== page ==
Under the Hood

Geek Out

trunk check does a lot of cool stuff under the hood so that you have a good experience with it.

Holding the Line

Linters usually operate only on source code and have no awareness of your commit history, which makes introducing a linter into an existing codebase a nightmarish exercise. Sure, this new linter may be flagging all sorts of potential existing bugs in your code, but you've got features to ship and you know your code works as is, so clearly those potential bugs aren't showstoppers. Trunk's ability to hold-the-line suppresses pre-existing issues, which means only new issues are flagged. We achieve this by checking both your mainline and in-progress code and comparing the results and source code to determine which issues you actually care about.

Caching and Reproducibility

Constantly re-running linters on all source code, the default mode of operation for most linters, is very time-consuming and gets frustrating fast when you know that you've only modified a few functions in these files, but the linters are re-linting all these other hundreds of files that you haven't modified. trunk check caches results so that you don't have to wait for linter work that's already been done, which is a surprisingly difficult thing to do:

  • We need to guarantee that results are reproducible, which we achieve by sandboxing linter runs,
    similar to how Google's Bazel project sandboxes compiler actions.
  • We need to intelligently invalidate/ignore cache entries: if fileA is modified and check results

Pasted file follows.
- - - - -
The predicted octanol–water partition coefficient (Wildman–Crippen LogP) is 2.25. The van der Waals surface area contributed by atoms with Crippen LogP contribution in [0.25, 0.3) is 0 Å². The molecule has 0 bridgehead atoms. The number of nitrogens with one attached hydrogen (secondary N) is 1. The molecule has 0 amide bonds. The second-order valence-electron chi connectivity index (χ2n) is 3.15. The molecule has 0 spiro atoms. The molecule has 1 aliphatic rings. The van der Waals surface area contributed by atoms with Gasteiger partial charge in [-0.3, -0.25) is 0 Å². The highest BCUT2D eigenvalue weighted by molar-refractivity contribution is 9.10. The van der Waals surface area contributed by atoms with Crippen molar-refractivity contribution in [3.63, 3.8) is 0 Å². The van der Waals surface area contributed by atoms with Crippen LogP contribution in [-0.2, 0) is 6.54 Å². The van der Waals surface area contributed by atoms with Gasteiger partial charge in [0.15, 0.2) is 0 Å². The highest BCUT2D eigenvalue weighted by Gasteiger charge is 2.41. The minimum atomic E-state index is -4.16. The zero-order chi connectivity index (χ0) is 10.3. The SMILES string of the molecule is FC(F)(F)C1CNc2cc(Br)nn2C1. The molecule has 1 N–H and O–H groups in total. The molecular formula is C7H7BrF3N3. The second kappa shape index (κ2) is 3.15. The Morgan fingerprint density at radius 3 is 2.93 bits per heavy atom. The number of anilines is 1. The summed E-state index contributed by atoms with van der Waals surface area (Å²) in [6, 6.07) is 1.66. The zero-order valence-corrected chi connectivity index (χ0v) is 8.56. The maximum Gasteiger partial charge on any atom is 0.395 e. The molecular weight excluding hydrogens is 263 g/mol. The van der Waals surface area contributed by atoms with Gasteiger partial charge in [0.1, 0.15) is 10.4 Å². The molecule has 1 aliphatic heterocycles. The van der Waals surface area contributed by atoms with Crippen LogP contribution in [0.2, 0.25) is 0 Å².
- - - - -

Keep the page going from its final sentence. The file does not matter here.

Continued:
for fileB depend on the contents of fileA, then check results for fileB from prior to
    fileA's modification cannot be reused. We solve this by keying cache entries on the linter
    configuration, the actual linter target file, and all dependencies of said target file.

Discarding Invalidated Results

Over the course of a trunk check run, changes made to the filesystem outside of Trunk may render linter results outdated or otherwise incorrect. For example, switching branches or merging from one's main branch might invalidate analysis in progress. Trunk will recognize these conditions, such as modified, missing, or read-only files requiring modification, and simply discard them from the results. The summary will include a notice of these discards along with their reason, and the client will exit with a non-zero status code to indicate the incomplete result.

Why does trunk only work in a git repo?

trunk uses git to detect your changes so we only check the code you've changed. Additionally we use it to accurately detect errors caused by your changes, even if the errors aren't on lines you changed. You'll read more about hold-the-line later in the docs.


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